Diabetes

Parasites could hold the key to halting MS

Parasitic worms are typically something we're keen to avoid, but new research from UTS's ithree institute shows that controlled infection of parasites could be harnessed to prevent the progression of multiple sclerosis (MS).

19 hours ago
popularity43 comments 1

Can 'mindfulness' help people manage their diabetes?

A study to explore whether a technique similar to meditation can be used to help adults struggling to manage their Type 1 diabetes improve their diabetes control and their emotional wellbeing is under way at the University ...

May 20, 2016
popularity27 comments 2

One step closer to curing diabetes

A human cell line genetically engineered to produce, store and release insulin in response to blood sugar levels in the human body could eliminate the need for daily injections for insulin-reliant diabetics.

May 23, 2016
popularity54 comments 1

Rocky marriages not always bad for your health

For men, an unhappy marriage may actually slow the development of diabetes and promote successful treatment once they do get the disease, finds a national study led by a Michigan State University sociologist.

May 25, 2016
popularity24 comments 0

End of the road for aliskiren in heart failure

A subgroup analysis in heart failure patients with diabetes from the ATMOSPHERE trial has failed to show benefit and signals the end of the road for aliskiren in heart failure. The findings were presented for the first time ...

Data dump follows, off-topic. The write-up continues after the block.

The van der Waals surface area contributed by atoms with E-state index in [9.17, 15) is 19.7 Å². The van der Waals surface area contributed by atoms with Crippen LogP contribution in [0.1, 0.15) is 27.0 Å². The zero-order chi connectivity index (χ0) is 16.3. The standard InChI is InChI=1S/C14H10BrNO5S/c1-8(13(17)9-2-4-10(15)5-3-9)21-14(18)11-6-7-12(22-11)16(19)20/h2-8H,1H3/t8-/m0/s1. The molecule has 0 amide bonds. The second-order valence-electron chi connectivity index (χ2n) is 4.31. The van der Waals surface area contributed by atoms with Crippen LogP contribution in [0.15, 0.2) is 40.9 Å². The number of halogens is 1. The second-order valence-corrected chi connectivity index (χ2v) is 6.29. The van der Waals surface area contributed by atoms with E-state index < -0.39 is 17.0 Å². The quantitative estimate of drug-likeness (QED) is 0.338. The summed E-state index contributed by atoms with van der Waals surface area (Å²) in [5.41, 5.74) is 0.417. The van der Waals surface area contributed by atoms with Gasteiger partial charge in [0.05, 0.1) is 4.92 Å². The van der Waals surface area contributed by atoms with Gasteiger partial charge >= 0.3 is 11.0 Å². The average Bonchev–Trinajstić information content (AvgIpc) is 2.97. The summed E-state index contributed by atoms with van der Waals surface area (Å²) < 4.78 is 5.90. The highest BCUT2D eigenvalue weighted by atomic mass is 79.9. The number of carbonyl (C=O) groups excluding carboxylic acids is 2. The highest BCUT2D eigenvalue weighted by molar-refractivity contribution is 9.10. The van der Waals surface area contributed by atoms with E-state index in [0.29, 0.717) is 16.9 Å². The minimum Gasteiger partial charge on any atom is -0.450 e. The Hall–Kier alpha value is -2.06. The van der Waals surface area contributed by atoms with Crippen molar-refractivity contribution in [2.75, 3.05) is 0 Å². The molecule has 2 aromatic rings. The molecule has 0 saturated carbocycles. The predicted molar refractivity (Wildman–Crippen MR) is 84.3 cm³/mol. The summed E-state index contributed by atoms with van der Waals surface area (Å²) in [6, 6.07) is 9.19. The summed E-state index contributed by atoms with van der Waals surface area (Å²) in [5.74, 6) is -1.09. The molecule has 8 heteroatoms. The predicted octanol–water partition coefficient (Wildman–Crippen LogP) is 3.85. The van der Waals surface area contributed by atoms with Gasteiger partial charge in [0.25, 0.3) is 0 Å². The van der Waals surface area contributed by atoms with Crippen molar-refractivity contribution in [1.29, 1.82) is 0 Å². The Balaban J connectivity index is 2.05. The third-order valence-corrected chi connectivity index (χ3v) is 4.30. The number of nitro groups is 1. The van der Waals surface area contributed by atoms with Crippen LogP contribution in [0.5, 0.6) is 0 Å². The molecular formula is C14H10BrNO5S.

May 23, 2016
popularity1 comments 0

Diabetes mellitus, often simply referred to as diabetes, is a group of metabolic diseases in which a person has high blood sugar, either because the body does not produce enough insulin, or because cells do not respond to the insulin that is produced. This high blood sugar produces the classical symptoms of polyuria (frequent urination), polydipsia (increased thirst) and polyphagia (increased hunger).

There are three main types of diabetes:

Other forms of diabetes mellitus include congenital diabetes, which is due to genetic defects of insulin secretion, cystic fibrosis-related diabetes, steroid diabetes induced by high doses of glucocorticoids, and several forms of monogenic diabetes.

All forms of diabetes have been treatable since insulin became available in 1921, and type 2 diabetes may be controlled with medications. Both type 1 and 2 are chronic conditions that usually cannot be cured. Pancreas transplants have been tried with limited success in type 1 DM; gastric bypass surgery has been successful in many with morbid obesity and type 2 DM. Gestational diabetes usually resolves after delivery. Diabetes without proper treatments can cause many complications. Acute complications include hypoglycemia, diabetic ketoacidosis, or nonketotic hyperosmolar coma. Serious long-term complications include cardiovascular disease, chronic renal failure, retinal damage. Adequate treatment of diabetes is thus important, as well as blood pressure control and lifestyle factors such as smoking cessation and maintaining a healthy body weight.

Globally as of 2010 it is estimated that there are 285 million people diabetes with type 2 making up about 90% of the cases.

This text uses material from Wikipedia licensed under CC BY-SA

Latest Spotlight News

Mimicking deep sleep brain activity improves memory

It is not surprising that a good night's sleep improves our ability to remember what we learned during the day. Now, researchers at the RIKEN Brain Science Institute in Japan have discovered a brain circuit that governs how ...

Powering up the circadian rhythm

At noon every day, levels of genes and proteins throughout your body are drastically different than they are at midnight. Disruptions to this 24-hour cycle of physiological activity are why jet lag or a bad night's sleep ...